- This is good news for anyone evaluating suppliers and potential business partners in China, says Per Linden, CEO of the consulting firm Scandic Sourcing, located in Shanghai, who is regularly identifying suitable suppliers for Western firms looking to outsource production to China. "One year ago, credit disclosure companies stopped getting access to tax reports, which made it difficult to make credit checks of Chinese companies. To get accurate info, we had to ask the companies themselves to disclose their annual audit reports, which they may or may not do. Now, the publicly available Credit and Information Disclosure System circumvents all that, and I think this is a big step towards simplifying credit checks in China.
During the fall of 2010, Scandic Sourcing helped the company Notisum start up their company Envitool in China. Envitool offers companies which are operating in China a tool which enables them to continously stay updated regarding changes in rules and regulations for Chinese environment-, work environment-, and CSR legislation. Måns Fornander moved to China in 2013 to work as a sales manager for the company.
How did it begin?
During 2012-2013 I visited our team in Shanghai about every second month, and during last summer I expressed a wish to move here permanently, so during the fall I moved here with my wife.
Was it easy to assimilate yourself to the Chinese society?
Yes, when I came to the office we rented by Scandic Sourcing; there were many Swedes around so it was easy to start talking to people and join the community. Scandic Sourcing became a bit of a gateway into the Chinese society for me.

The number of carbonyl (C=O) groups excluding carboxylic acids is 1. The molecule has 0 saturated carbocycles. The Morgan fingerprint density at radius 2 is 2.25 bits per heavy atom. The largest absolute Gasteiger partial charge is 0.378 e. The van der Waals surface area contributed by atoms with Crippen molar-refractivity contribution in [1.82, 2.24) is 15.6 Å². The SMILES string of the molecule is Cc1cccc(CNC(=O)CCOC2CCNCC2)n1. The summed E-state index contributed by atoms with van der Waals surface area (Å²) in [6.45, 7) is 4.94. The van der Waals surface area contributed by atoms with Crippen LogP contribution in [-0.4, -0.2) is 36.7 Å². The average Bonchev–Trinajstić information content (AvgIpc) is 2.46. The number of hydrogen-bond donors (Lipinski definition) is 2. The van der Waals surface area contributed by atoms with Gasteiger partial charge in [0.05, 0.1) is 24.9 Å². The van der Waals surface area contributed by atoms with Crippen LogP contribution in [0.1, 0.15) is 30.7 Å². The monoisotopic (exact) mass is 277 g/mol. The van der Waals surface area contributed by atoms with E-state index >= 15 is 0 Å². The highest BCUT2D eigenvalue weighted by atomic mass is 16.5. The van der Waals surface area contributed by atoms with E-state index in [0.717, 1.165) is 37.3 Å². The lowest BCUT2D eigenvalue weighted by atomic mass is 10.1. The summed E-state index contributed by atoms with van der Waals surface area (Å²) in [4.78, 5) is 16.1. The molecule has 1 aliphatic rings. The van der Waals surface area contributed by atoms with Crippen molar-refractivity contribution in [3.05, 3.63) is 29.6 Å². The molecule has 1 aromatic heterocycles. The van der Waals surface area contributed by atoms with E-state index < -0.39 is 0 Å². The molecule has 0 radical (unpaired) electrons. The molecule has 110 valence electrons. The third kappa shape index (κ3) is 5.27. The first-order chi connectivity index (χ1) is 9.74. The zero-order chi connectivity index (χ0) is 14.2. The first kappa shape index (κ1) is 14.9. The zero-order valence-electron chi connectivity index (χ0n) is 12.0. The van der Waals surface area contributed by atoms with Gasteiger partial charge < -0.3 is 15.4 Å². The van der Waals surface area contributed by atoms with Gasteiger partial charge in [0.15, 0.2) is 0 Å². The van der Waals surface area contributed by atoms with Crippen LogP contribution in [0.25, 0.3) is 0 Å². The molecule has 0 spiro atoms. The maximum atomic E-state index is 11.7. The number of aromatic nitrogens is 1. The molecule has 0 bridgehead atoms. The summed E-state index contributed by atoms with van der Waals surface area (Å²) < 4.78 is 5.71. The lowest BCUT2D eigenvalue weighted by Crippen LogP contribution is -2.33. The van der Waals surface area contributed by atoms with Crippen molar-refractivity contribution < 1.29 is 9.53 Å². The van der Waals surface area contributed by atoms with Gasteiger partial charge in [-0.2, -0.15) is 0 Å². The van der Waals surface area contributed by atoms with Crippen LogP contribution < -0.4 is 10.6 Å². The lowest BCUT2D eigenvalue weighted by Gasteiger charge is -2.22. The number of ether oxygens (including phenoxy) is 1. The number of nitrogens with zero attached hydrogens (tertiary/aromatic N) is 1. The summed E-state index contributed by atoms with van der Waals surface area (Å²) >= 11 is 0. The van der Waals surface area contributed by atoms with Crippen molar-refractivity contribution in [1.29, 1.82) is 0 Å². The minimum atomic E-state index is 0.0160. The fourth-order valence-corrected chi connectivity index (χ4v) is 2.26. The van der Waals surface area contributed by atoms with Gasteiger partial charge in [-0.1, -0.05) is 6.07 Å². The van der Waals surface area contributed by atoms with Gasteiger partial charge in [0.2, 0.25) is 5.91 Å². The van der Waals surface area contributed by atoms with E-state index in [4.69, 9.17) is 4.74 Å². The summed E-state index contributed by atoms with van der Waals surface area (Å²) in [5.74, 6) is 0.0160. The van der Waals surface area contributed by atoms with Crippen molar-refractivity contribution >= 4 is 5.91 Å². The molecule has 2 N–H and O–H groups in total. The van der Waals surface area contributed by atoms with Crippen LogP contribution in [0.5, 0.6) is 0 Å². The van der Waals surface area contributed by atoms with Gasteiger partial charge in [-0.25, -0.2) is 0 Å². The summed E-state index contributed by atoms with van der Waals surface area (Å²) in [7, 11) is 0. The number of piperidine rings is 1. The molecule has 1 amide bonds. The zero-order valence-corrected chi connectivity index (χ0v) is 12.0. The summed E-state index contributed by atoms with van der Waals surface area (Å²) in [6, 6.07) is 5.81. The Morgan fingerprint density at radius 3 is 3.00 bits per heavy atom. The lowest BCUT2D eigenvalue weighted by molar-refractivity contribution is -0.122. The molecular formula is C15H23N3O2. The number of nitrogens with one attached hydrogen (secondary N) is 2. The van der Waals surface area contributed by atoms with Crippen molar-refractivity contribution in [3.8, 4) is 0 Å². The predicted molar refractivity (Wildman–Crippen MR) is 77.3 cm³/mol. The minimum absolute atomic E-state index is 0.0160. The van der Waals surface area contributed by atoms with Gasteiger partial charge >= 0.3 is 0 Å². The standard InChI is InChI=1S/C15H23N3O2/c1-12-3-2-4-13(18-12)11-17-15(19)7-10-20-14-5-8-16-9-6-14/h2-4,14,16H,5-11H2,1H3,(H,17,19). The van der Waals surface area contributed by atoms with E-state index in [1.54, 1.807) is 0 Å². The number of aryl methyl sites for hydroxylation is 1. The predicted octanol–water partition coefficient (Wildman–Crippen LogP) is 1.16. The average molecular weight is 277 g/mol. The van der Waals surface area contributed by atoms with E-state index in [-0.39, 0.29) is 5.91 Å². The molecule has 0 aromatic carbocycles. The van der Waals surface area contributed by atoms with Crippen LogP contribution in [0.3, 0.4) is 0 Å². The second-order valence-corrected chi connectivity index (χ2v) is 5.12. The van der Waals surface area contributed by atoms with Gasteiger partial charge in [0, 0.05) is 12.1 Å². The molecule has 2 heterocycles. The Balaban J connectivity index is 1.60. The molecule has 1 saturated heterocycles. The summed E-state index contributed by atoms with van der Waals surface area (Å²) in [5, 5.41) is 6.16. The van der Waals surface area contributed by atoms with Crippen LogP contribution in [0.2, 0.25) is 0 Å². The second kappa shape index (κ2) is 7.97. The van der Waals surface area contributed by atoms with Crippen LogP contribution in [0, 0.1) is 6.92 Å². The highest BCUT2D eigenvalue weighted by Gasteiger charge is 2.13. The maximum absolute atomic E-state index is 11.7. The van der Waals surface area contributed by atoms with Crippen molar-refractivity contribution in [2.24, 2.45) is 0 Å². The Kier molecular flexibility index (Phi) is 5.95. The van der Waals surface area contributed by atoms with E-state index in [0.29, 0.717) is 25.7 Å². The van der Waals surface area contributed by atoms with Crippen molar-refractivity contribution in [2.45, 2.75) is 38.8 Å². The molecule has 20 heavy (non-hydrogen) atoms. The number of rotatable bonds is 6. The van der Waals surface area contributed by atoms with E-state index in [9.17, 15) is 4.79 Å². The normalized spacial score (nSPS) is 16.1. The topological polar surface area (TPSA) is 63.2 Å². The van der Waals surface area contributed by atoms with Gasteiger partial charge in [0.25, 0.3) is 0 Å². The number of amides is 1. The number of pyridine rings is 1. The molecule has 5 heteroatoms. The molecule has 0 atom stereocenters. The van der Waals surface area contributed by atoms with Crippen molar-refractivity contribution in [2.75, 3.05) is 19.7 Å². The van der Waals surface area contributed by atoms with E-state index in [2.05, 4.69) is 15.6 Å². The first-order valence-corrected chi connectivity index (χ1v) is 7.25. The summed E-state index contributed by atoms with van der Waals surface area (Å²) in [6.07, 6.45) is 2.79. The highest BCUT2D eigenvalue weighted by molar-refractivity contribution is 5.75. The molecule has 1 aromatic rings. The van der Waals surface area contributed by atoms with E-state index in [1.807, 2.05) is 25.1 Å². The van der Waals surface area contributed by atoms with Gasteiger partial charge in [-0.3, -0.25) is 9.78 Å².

What are you doing here in Shanghai?
I am responsible for coaching our sales team and to develop Envitool on the Chinese market.
How is it like to coach a Chinese sales team, compared to Sweden?
The differences that exist are quite big in terms of business culture. In Sweden you are supposed to have opinions and share your view on things, but that is not as common in China. We have been focusing a lot of effort to letting our employees feel free to disagree, and to let them know that all opinions are valuable and important. We have thus been able to build a great team here in Shanghai which stays year after year, since we have put so much conscious effort into building a constructive and open business culture, which I think might be quite different from many Chinese counterparts.
How do you handle your recruiting of the Chinese staff here in Shanghai?
Well, since we have put so much effort into involving our employees into our culture, we've been able to create a work environment where people thrive and feel like they are developing professionally, so we rarely have recruiting needs. And the good thing about using a consulting firm is that the few times we need to recruit staff, Scandic Sourcing takes care of that, they do interviews, conduct background checks and gives us a finished list of candidates to choose from.
Envitool have established their operations in China in modern offices spaces in downtown Shanghai with Scandic Sourcing's business Support Office which enables companies to quickly establish themselves in China without experiencing the administrative hurdles.
What experiences do you have from hiring a consulting firm like Scandic Sourcing to handle HR/accounting/company registration, etc.?
It was a very flexible and easy way to quickly establish and run operations in China - especially considering all the red tape involved in setting up a business in China.
Finally, do you have any advice for those who wants to establish their company in China?
Have patience and do as much research as you can, and if you don't have time or the resources to establish everything in China yourself - hire a consulting firm - it's the best way to establish your company quickly in China.